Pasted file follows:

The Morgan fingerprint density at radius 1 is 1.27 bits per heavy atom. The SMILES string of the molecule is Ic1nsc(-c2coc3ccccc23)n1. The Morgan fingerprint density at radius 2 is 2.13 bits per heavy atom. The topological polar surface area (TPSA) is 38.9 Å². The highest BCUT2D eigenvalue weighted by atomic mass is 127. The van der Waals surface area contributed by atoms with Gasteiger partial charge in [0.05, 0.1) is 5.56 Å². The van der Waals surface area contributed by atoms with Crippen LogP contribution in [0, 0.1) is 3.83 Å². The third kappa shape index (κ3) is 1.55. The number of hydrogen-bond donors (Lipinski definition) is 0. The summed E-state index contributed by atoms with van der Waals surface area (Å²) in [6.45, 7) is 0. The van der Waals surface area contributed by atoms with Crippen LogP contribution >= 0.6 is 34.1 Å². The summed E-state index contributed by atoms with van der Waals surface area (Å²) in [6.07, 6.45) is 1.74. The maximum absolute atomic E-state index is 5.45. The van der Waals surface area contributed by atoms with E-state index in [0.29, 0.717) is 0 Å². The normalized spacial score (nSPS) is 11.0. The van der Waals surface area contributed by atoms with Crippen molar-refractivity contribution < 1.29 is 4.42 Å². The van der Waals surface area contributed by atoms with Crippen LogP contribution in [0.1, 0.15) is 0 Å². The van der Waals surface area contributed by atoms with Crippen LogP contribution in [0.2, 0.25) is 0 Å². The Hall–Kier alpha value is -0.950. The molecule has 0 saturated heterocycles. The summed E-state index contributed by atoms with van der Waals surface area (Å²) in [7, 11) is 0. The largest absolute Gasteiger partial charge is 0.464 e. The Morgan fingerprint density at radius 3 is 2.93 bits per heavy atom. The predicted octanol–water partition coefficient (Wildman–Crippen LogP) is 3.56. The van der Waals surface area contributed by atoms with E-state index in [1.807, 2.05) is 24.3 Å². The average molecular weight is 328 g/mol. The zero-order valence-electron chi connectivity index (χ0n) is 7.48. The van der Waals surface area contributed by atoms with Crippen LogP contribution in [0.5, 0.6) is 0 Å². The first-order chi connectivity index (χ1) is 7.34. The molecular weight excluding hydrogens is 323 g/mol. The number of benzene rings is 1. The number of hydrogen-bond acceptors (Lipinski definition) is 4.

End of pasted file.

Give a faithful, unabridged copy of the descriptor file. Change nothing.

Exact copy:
The Morgan fingerprint density at radius 1 is 1.27 bits per heavy atom. The SMILES string of the molecule is Ic1nsc(-c2coc3ccccc23)n1. The Morgan fingerprint density at radius 2 is 2.13 bits per heavy atom. The topological polar surface area (TPSA) is 38.9 Å². The highest BCUT2D eigenvalue weighted by atomic mass is 127. The van der Waals surface area contributed by atoms with Gasteiger partial charge in [0.05, 0.1) is 5.56 Å². The van der Waals surface area contributed by atoms with Crippen LogP contribution in [0, 0.1) is 3.83 Å². The third kappa shape index (κ3) is 1.55. The number of hydrogen-bond donors (Lipinski definition) is 0. The summed E-state index contributed by atoms with van der Waals surface area (Å²) in [6.45, 7) is 0. The van der Waals surface area contributed by atoms with Crippen LogP contribution >= 0.6 is 34.1 Å². The summed E-state index contributed by atoms with van der Waals surface area (Å²) in [6.07, 6.45) is 1.74. The maximum absolute atomic E-state index is 5.45. The van der Waals surface area contributed by atoms with E-state index in [0.29, 0.717) is 0 Å². The normalized spacial score (nSPS) is 11.0. The van der Waals surface area contributed by atoms with Crippen molar-refractivity contribution < 1.29 is 4.42 Å². The van der Waals surface area contributed by atoms with Crippen LogP contribution in [0.1, 0.15) is 0 Å². The van der Waals surface area contributed by atoms with Crippen LogP contribution in [0.2, 0.25) is 0 Å². The Hall–Kier alpha value is -0.950. The molecule has 0 saturated heterocycles. The summed E-state index contributed by atoms with van der Waals surface area (Å²) in [7, 11) is 0. The largest absolute Gasteiger partial charge is 0.464 e. The Morgan fingerprint density at radius 3 is 2.93 bits per heavy atom. The predicted octanol–water partition coefficient (Wildman–Crippen LogP) is 3.56. The van der Waals surface area contributed by atoms with E-state index in [1.807, 2.05) is 24.3 Å². The average molecular weight is 328 g/mol. The zero-order valence-electron chi connectivity index (χ0n) is 7.48. The van der Waals surface area contributed by atoms with Crippen LogP contribution in [0.5, 0.6) is 0 Å². The first-order chi connectivity index (χ1) is 7.34. The molecular weight excluding hydrogens is 323 g/mol. The number of benzene rings is 1. The number of hydrogen-bond acceptors (Lipinski definition) is 4.